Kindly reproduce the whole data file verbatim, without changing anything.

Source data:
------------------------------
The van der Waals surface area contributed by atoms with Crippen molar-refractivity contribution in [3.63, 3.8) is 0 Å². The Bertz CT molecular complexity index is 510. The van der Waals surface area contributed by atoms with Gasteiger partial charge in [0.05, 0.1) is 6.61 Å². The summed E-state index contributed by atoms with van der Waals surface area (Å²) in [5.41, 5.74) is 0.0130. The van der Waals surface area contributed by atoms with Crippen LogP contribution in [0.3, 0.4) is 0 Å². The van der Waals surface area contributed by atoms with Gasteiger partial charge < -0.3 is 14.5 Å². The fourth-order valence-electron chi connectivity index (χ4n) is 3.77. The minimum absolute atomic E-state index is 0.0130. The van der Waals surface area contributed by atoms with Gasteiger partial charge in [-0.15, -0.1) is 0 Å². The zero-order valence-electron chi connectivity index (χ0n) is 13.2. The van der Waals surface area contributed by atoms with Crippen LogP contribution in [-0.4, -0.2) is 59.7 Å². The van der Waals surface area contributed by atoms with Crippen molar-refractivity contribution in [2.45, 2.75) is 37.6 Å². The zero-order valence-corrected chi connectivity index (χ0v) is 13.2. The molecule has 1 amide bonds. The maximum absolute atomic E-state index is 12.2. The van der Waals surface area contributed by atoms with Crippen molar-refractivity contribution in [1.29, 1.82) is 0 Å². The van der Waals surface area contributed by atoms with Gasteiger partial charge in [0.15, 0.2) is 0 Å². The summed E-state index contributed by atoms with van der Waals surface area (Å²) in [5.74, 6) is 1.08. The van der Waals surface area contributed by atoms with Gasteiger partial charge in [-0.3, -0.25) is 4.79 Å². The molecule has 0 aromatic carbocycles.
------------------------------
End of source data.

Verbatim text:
The van der Waals surface area contributed by atoms with Crippen molar-refractivity contribution in [3.63, 3.8) is 0 Å². The Bertz CT molecular complexity index is 510. The van der Waals surface area contributed by atoms with Gasteiger partial charge in [0.05, 0.1) is 6.61 Å². The summed E-state index contributed by atoms with van der Waals surface area (Å²) in [5.41, 5.74) is 0.0130. The van der Waals surface area contributed by atoms with Crippen LogP contribution in [0.3, 0.4) is 0 Å². The van der Waals surface area contributed by atoms with Gasteiger partial charge < -0.3 is 14.5 Å². The fourth-order valence-electron chi connectivity index (χ4n) is 3.77. The minimum absolute atomic E-state index is 0.0130. The van der Waals surface area contributed by atoms with Gasteiger partial charge in [-0.15, -0.1) is 0 Å². The zero-order valence-electron chi connectivity index (χ0n) is 13.2. The van der Waals surface area contributed by atoms with Crippen LogP contribution in [-0.4, -0.2) is 59.7 Å². The van der Waals surface area contributed by atoms with Crippen molar-refractivity contribution in [2.45, 2.75) is 37.6 Å². The zero-order valence-corrected chi connectivity index (χ0v) is 13.2. The molecule has 1 amide bonds. The maximum absolute atomic E-state index is 12.2. The van der Waals surface area contributed by atoms with Crippen molar-refractivity contribution in [1.29, 1.82) is 0 Å². The van der Waals surface area contributed by atoms with Gasteiger partial charge in [0.15, 0.2) is 0 Å². The summed E-state index contributed by atoms with van der Waals surface area (Å²) in [5.74, 6) is 1.08. The van der Waals surface area contributed by atoms with Gasteiger partial charge in [-0.3, -0.25) is 4.79 Å². The molecule has 0 aromatic carbocycles.